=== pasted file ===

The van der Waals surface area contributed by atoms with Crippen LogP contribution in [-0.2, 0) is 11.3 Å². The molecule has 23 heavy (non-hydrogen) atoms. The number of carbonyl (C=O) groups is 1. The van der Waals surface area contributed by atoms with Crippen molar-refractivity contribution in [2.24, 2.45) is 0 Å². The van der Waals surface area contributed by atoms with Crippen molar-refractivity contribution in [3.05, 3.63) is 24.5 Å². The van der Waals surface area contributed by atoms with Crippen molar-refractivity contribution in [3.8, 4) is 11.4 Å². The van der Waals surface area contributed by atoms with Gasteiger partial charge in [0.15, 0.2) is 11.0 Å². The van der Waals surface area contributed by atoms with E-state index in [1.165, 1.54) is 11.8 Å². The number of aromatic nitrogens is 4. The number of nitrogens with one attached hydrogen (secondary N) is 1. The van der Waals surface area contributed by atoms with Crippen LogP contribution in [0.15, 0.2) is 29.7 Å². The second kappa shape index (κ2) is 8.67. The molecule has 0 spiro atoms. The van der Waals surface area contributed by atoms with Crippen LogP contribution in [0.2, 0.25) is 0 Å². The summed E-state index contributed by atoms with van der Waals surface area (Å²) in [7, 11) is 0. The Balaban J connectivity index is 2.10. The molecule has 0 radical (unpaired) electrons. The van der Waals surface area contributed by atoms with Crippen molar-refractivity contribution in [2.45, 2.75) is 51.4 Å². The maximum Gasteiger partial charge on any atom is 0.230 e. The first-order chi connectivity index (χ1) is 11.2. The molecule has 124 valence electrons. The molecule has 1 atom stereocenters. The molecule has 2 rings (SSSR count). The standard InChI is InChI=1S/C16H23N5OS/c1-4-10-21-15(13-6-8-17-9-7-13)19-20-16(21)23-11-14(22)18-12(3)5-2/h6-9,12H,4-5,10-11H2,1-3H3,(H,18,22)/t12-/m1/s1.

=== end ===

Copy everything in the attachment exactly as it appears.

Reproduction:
The van der Waals surface area contributed by atoms with Crippen LogP contribution in [-0.2, 0) is 11.3 Å². The molecule has 23 heavy (non-hydrogen) atoms. The number of carbonyl (C=O) groups is 1. The van der Waals surface area contributed by atoms with Crippen molar-refractivity contribution in [2.24, 2.45) is 0 Å². The van der Waals surface area contributed by atoms with Crippen molar-refractivity contribution in [3.05, 3.63) is 24.5 Å². The van der Waals surface area contributed by atoms with Crippen molar-refractivity contribution in [3.8, 4) is 11.4 Å². The van der Waals surface area contributed by atoms with Gasteiger partial charge in [0.15, 0.2) is 11.0 Å². The van der Waals surface area contributed by atoms with E-state index in [1.165, 1.54) is 11.8 Å². The number of aromatic nitrogens is 4. The number of nitrogens with one attached hydrogen (secondary N) is 1. The van der Waals surface area contributed by atoms with Crippen LogP contribution in [0.15, 0.2) is 29.7 Å². The second kappa shape index (κ2) is 8.67. The molecule has 0 spiro atoms. The van der Waals surface area contributed by atoms with Crippen LogP contribution in [0.2, 0.25) is 0 Å². The summed E-state index contributed by atoms with van der Waals surface area (Å²) in [7, 11) is 0. The Balaban J connectivity index is 2.10. The molecule has 0 radical (unpaired) electrons. The van der Waals surface area contributed by atoms with Crippen molar-refractivity contribution in [2.45, 2.75) is 51.4 Å². The maximum Gasteiger partial charge on any atom is 0.230 e. The first-order chi connectivity index (χ1) is 11.2. The molecule has 124 valence electrons. The molecule has 1 atom stereocenters. The molecule has 2 rings (SSSR count). The standard InChI is InChI=1S/C16H23N5OS/c1-4-10-21-15(13-6-8-17-9-7-13)19-20-16(21)23-11-14(22)18-12(3)5-2/h6-9,12H,4-5,10-11H2,1-3H3,(H,18,22)/t12-/m1/s1.